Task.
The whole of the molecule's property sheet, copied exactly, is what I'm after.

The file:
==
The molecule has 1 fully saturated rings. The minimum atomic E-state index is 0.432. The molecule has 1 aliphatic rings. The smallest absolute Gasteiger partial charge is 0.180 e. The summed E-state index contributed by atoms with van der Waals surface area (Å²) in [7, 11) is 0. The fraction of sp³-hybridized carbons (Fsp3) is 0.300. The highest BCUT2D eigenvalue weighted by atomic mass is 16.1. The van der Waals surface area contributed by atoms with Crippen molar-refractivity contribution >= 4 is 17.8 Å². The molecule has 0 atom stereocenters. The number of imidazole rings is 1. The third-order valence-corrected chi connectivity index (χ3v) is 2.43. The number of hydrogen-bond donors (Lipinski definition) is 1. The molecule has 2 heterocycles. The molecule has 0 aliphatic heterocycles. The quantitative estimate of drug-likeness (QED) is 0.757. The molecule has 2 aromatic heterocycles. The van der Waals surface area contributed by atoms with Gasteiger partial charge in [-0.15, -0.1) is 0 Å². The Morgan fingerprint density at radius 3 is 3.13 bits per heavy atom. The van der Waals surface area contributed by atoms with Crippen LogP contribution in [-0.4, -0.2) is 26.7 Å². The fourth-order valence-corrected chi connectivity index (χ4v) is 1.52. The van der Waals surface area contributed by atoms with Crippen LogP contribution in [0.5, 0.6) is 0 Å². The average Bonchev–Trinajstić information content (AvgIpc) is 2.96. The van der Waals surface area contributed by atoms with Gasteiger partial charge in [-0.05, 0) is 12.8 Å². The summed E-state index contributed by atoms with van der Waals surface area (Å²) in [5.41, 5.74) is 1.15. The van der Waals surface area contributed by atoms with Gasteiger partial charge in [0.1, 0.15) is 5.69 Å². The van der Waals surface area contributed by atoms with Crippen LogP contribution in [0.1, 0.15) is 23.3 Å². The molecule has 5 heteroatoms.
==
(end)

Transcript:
The molecule has 1 fully saturated rings. The minimum atomic E-state index is 0.432. The molecule has 1 aliphatic rings. The smallest absolute Gasteiger partial charge is 0.180 e. The summed E-state index contributed by atoms with van der Waals surface area (Å²) in [7, 11) is 0. The fraction of sp³-hybridized carbons (Fsp3) is 0.300. The highest BCUT2D eigenvalue weighted by atomic mass is 16.1. The van der Waals surface area contributed by atoms with Crippen molar-refractivity contribution >= 4 is 17.8 Å². The molecule has 0 atom stereocenters. The number of imidazole rings is 1. The third-order valence-corrected chi connectivity index (χ3v) is 2.43. The number of hydrogen-bond donors (Lipinski definition) is 1. The molecule has 2 heterocycles. The molecule has 0 aliphatic heterocycles. The quantitative estimate of drug-likeness (QED) is 0.757. The molecule has 2 aromatic heterocycles. The van der Waals surface area contributed by atoms with Gasteiger partial charge in [-0.15, -0.1) is 0 Å². The Morgan fingerprint density at radius 3 is 3.13 bits per heavy atom. The van der Waals surface area contributed by atoms with Crippen LogP contribution in [-0.4, -0.2) is 26.7 Å². The fourth-order valence-corrected chi connectivity index (χ4v) is 1.52. The van der Waals surface area contributed by atoms with Crippen LogP contribution in [0.5, 0.6) is 0 Å². The average Bonchev–Trinajstić information content (AvgIpc) is 2.96. The van der Waals surface area contributed by atoms with Gasteiger partial charge in [-0.05, 0) is 12.8 Å². The summed E-state index contributed by atoms with van der Waals surface area (Å²) in [5.41, 5.74) is 1.15. The van der Waals surface area contributed by atoms with Gasteiger partial charge in [0.1, 0.15) is 5.69 Å². The van der Waals surface area contributed by atoms with Crippen LogP contribution in [0.1, 0.15) is 23.3 Å². The molecule has 5 heteroatoms.